Between dozens of learning platforms, hundreds of blogs, and YouTube, there’s an endless amount of web design courses and learning materials available online.
But it’s not all of the same quality. If you start in the wrong place, you’ll end up wasting your time and money.
We’ve scoured the web for the very best, and most up-to-date web design courses, both free and paid, and compiled a shortlist of the best options.
So if commuting to the office every morning and suffering through the afternoon rush on the way home every day isn’t your thing, keep reading.
We’ll cover all the courses you need to kickstart your new career as a web designer.
What Qualifications Are Needed to Be a Web Designer?
In web design, traditional hard qualifications like university degrees don’t carry as much weight as in other industries.
It’s a rapidly changing industry, so a 10-year old degree doesn’t mean you’re a great web designer today.
Instead, web designers are typically judged by their catalog of recent work showcased through their portfolio site.
And it’s not just the previous projects in your portfolio that help highlight your skills.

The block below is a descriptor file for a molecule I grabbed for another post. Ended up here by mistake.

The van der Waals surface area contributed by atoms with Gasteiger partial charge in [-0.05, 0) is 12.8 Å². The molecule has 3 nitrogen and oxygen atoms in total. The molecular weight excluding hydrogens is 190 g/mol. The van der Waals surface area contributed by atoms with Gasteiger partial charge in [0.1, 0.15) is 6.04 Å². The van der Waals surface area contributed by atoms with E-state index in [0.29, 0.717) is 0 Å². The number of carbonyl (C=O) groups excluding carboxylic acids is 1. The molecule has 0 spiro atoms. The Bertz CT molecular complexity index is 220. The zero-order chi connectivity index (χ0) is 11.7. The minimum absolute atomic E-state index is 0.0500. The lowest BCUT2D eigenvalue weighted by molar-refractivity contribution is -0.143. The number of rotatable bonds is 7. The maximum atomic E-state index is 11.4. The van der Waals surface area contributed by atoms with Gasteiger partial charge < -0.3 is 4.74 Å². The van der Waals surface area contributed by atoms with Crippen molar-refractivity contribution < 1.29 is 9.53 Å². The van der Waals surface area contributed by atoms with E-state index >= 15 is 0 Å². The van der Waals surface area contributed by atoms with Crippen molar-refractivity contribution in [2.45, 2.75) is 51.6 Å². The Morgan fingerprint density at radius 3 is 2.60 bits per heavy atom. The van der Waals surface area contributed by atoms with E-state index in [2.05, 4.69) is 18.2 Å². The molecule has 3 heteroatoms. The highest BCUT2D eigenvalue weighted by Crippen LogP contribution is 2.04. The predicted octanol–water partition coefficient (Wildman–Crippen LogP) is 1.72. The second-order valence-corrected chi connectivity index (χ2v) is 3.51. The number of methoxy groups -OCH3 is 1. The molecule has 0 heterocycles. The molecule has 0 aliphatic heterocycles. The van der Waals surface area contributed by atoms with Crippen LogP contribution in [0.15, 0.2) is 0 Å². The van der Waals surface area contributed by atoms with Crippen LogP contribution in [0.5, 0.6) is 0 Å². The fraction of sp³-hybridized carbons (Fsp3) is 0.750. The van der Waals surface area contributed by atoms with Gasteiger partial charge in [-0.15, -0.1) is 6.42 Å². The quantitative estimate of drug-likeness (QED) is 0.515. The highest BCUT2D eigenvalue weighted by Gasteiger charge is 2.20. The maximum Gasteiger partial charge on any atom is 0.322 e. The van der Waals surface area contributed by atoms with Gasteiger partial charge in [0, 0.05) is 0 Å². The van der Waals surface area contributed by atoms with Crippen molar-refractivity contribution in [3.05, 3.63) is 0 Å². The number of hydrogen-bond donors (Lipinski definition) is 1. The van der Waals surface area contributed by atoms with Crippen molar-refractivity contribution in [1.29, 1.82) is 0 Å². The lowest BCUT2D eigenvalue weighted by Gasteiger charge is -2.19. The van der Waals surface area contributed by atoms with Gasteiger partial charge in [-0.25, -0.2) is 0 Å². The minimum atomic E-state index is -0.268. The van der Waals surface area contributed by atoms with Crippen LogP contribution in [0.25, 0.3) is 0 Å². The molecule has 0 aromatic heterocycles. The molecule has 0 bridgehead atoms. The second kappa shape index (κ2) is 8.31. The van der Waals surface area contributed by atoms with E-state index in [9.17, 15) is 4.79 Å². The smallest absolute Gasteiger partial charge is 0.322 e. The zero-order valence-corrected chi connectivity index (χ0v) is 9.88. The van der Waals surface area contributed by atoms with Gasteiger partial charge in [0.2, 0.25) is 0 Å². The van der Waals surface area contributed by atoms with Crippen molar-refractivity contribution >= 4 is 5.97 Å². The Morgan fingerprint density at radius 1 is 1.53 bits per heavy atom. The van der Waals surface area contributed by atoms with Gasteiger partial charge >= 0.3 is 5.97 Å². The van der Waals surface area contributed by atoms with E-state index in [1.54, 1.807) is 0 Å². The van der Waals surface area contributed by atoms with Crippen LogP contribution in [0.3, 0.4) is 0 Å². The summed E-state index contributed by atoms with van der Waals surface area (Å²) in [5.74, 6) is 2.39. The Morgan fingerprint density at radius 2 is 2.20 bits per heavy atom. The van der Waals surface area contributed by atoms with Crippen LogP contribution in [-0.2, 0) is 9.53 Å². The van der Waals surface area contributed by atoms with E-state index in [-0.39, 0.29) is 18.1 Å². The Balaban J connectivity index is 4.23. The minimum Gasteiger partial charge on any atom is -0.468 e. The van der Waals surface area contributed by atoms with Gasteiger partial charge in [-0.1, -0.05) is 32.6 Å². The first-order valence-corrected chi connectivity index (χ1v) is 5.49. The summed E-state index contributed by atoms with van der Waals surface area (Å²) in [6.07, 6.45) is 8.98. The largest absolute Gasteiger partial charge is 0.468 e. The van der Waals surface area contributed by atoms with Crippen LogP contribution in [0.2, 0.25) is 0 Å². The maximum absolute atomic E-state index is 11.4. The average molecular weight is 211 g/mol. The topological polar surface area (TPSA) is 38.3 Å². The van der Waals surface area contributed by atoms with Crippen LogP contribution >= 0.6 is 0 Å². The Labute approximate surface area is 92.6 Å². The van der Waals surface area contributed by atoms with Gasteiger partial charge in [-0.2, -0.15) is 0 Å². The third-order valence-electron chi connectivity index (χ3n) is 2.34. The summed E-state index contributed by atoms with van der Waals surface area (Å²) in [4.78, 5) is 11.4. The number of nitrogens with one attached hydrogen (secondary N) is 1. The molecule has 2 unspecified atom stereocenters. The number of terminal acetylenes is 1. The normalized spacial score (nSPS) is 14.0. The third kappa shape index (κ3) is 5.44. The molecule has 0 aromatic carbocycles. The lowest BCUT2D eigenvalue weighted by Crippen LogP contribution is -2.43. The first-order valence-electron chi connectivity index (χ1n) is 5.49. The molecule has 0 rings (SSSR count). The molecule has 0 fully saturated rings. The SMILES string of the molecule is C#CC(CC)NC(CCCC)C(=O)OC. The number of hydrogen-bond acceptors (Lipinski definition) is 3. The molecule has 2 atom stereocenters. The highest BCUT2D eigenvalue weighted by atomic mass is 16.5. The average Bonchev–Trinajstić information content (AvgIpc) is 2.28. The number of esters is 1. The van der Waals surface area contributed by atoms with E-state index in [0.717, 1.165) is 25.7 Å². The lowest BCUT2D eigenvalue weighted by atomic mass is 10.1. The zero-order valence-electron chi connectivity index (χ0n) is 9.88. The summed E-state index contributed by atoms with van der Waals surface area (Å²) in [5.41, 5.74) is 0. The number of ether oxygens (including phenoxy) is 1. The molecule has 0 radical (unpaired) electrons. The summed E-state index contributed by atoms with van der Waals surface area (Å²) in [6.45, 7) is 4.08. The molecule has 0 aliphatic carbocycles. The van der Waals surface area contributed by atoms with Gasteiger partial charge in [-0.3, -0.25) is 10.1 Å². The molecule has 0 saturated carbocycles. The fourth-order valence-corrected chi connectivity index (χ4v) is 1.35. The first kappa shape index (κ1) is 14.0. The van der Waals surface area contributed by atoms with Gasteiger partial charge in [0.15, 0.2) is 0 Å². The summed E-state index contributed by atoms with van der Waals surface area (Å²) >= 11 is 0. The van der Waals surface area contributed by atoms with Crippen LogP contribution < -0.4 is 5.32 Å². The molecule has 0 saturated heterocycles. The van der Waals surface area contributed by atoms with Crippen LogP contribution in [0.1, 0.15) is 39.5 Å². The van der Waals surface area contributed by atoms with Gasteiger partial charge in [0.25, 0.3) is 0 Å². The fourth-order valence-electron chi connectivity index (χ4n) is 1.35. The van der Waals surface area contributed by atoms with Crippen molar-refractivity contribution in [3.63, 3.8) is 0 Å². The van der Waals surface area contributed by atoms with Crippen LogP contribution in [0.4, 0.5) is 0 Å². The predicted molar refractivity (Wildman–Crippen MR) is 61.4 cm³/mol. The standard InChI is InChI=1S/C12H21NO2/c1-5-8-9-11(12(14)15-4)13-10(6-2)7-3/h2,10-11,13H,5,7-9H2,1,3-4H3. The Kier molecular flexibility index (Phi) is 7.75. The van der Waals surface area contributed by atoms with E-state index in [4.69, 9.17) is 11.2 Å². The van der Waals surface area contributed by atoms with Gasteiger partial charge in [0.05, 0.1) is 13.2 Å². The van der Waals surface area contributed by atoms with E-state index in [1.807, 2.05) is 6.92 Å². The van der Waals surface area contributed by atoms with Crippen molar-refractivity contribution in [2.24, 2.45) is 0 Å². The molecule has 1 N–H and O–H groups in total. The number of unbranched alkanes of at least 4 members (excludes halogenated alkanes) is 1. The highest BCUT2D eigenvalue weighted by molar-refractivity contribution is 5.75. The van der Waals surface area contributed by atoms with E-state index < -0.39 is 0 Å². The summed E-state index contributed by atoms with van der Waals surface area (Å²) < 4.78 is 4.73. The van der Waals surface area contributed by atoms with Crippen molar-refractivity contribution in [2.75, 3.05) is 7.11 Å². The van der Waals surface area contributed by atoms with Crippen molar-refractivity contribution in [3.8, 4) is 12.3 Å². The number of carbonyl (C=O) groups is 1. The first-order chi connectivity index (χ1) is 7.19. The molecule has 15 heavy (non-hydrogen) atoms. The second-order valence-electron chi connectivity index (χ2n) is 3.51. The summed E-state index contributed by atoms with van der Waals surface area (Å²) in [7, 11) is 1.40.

You can convince potential clients you have the necessary design and development skills with the site itself.
To get inspired by real portfolio sites using cutting-edge elements of frontend design and development, you can examine previous award-winning projects on Awwwards.
Look at how each designer uses typography, white space, animations, icons, and other design elements to put their best foot forward.
You can also find inspiration in other creative communities like Dribble or Behance.
Master Necessary Tools and Soft Skills for Success
There are also a number of tools that you need to master, and soft skills that will make or break your career as a web designer.
Let’s start by taking a look at some of the tools you might use.
- Basic illustration and photo editing tools: Illustrator, Photoshop, Sketch, or GIMP.
- Interaction design tools: Adobe XD or Invision Studio.
- Local dev environment (if you develop prototypes or work with a CMS): DesktopServer, XAMPP, etc. (Learn how to install WordPress locally for testing new designs.)
There are also a number of popular frameworks and CSS that can help you stand out.
- Animation kits: Animate.css, Bounce.js, and more.
- jQuery libraries and plugins: Lazy load, parallax scrolling, and more.
- Familiarity with Bootstrap, React, and other popular frameworks for frontend development is crucial.
- Knowing WordPress and how to create a template can also be a key selling point for potential clients who work with the CMS.
You will also need a number of soft skills if you want to succeed.
- An understanding
This article was written by Matteo Duò and originally published on Blog – Kinsta Managed WordPress Hosting.